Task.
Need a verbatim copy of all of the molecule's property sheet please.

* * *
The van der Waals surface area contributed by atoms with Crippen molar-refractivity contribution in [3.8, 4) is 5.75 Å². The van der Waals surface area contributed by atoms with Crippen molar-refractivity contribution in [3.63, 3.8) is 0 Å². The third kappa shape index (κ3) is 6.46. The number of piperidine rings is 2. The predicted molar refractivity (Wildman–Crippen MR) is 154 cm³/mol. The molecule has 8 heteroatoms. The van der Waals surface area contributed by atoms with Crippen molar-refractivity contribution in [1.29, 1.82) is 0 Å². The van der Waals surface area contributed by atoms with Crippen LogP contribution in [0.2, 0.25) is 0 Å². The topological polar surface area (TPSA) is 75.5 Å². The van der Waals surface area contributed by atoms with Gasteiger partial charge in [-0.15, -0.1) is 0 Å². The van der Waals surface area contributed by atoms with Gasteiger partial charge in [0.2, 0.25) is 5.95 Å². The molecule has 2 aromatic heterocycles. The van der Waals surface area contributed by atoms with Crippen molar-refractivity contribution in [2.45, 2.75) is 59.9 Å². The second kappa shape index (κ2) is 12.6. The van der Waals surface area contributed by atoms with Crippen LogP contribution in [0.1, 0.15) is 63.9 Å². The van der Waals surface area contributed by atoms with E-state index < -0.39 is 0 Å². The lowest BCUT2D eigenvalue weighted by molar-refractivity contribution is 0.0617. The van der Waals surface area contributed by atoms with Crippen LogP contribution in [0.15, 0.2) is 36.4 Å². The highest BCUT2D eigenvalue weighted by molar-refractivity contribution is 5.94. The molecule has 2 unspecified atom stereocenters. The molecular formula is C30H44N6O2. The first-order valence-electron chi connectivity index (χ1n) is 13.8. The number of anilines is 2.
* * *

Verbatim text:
The van der Waals surface area contributed by atoms with Crippen molar-refractivity contribution in [3.8, 4) is 5.75 Å². The van der Waals surface area contributed by atoms with Crippen molar-refractivity contribution in [3.63, 3.8) is 0 Å². The third kappa shape index (κ3) is 6.46. The number of piperidine rings is 2. The predicted molar refractivity (Wildman–Crippen MR) is 154 cm³/mol. The molecule has 8 heteroatoms. The van der Waals surface area contributed by atoms with Crippen molar-refractivity contribution in [1.29, 1.82) is 0 Å². The van der Waals surface area contributed by atoms with Crippen LogP contribution in [0.2, 0.25) is 0 Å². The topological polar surface area (TPSA) is 75.5 Å². The van der Waals surface area contributed by atoms with Gasteiger partial charge in [-0.15, -0.1) is 0 Å². The van der Waals surface area contributed by atoms with Gasteiger partial charge in [0.2, 0.25) is 5.95 Å². The molecule has 2 aromatic heterocycles. The van der Waals surface area contributed by atoms with Crippen molar-refractivity contribution in [2.45, 2.75) is 59.9 Å². The second kappa shape index (κ2) is 12.6. The van der Waals surface area contributed by atoms with Crippen LogP contribution in [0.1, 0.15) is 63.9 Å². The van der Waals surface area contributed by atoms with E-state index < -0.39 is 0 Å². The lowest BCUT2D eigenvalue weighted by molar-refractivity contribution is 0.0617. The van der Waals surface area contributed by atoms with Crippen LogP contribution in [0.15, 0.2) is 36.4 Å². The highest BCUT2D eigenvalue weighted by molar-refractivity contribution is 5.94. The molecule has 2 unspecified atom stereocenters. The molecular formula is C30H44N6O2. The first-order valence-electron chi connectivity index (χ1n) is 13.8. The number of anilines is 2.